"On the penalty kill, he looks for opportunities once [the puck is] cleared, once he's done his job defensively," Eliot said. "So you have to read the play, you have to have good read-and-react skills but he's looking also to make plays once it's out of the zone and that's where he's had some offense this year. He said he got that from playing with Brad Richards. Richards told him, 'Don't always just shoot the puck down the ice and have them come back at us. If you get the puck, if you have the puck, look for a play and we'll start looking for one another.' You start getting some chemistry like he had with Pascal Dupuis, where you jump into a hole and suddenly they create something.

"Eric Perrin is a very self-effacing, a very humble guy, to give credit to Brad Richards in that regard," Eliot added. "But we saw it here with the Thrashers this year, Eric Perrin really knows how to make offense in a man-down situation."

Perrin has already set franchise single-season records for shorthanded assists (a league-leading seven) and shorthanded points (nine).

Eliot credits also Perrin's desire as much as his smarts for his success.

"He seems to come through in big moments," said Eliot. "He competes hard every single night. He's had times when the game is on the line where he's been at his best. I can see why he was part of a Stanley Cup-winning team in Tampa. I can see why as a small player he's been able to be successful because he just has this will to compete."

That will to compete sparked the Thrashers on Feb. 28 against the New York Islanders, who nearly stole a victory.

Early in the second period, already trailing 3-0 and a man down, Perrin stole the puck and broke in on Islanders netminder Rick DiPietro. But he had his legs taken out from under him by defenseman Bryan Berard and was awarded a penalty shot.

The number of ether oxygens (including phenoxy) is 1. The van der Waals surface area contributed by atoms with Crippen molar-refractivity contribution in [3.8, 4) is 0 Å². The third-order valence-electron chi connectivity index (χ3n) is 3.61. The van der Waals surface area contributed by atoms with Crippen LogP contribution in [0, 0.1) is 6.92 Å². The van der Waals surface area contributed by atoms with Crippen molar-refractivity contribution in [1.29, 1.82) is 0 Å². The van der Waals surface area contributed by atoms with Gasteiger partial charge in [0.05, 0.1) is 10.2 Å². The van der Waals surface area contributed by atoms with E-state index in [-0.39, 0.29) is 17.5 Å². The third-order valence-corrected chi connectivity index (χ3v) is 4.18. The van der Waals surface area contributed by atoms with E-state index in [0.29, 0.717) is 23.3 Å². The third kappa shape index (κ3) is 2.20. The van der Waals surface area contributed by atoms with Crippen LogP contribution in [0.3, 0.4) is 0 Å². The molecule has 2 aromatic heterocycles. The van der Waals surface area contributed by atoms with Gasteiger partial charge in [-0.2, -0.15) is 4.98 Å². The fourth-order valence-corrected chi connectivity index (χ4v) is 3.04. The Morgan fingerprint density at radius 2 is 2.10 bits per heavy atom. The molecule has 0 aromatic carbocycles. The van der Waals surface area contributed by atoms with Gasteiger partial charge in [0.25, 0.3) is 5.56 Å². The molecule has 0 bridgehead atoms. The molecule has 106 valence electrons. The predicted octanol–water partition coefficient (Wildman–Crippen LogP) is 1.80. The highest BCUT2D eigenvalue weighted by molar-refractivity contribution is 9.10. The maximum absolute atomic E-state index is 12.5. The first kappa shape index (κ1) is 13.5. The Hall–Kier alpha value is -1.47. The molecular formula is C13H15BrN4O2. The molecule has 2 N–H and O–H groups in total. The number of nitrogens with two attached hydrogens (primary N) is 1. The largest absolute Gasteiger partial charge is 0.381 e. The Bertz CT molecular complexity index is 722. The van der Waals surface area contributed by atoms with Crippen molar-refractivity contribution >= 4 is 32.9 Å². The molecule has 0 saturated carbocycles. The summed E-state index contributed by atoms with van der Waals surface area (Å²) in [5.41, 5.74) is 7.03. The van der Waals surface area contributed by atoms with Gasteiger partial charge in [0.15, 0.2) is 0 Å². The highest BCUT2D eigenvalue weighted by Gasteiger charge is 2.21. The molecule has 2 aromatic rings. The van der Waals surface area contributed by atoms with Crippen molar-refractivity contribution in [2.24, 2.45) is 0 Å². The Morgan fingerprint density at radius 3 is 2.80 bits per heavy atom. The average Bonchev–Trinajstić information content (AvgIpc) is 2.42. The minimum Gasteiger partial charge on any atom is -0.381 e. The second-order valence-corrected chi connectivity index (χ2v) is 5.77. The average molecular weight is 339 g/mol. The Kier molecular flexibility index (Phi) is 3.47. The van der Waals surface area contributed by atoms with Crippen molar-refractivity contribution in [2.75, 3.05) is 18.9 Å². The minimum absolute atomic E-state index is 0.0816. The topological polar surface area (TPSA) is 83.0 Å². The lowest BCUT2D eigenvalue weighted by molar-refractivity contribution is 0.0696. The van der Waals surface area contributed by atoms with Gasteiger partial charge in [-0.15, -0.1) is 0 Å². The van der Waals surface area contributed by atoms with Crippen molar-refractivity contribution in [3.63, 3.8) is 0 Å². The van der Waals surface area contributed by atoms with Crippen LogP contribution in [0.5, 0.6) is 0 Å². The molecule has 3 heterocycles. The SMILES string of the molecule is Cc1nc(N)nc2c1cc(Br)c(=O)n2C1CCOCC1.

On the resulting penalty shot, the Thrashers center skated in did a quick, short deke to the backhand, whipped the puck back to the forehand, leaving a sprawled DiPietro helpless and out of position, then easily buried the shot into the open net. The goal was the first home penalty shot converted by a Thrasher since Marian Hossa scored on Oct. 21, 2006, beating Florida's Alex Auld, and pulled Atlanta back into a game it would twice tie before falling in overtime.

Perrin admits he's more confident in one-on-one confrontations like the one with DiPietro and he has become one of the Thrashers' more reliable shootout performers. He is two-for-four on the season, with both of his goals being game-deciders.

"The first thing is confidence. That's the primary thing," said Perrin, who was 0-for-4 heading into the 2007-08 season. "If you're going in there and just get so nervous, you psych yourself out. You've got to go in there with a clear mind, kind of be like, 'I'm going to try this. If it works, it works. If it doesn't, it doesn't.' This year I'm playing with a lot more confidence and I try to do that in my shootouts, too."

Perrin, who makes his living playing against the odds, firmly believes the Thrashers can defy the numbers, which don't favor the team's getting into postseason and that neither he nor his teammates have given up.

"Absolutely not. We're far from that," he said. "We have to stop looking at the standings. We have to just start focusing on what we have to do because we can't control the rest. We can only control what we can do."

Jon Cooper is a freelance writer based in Atlanta.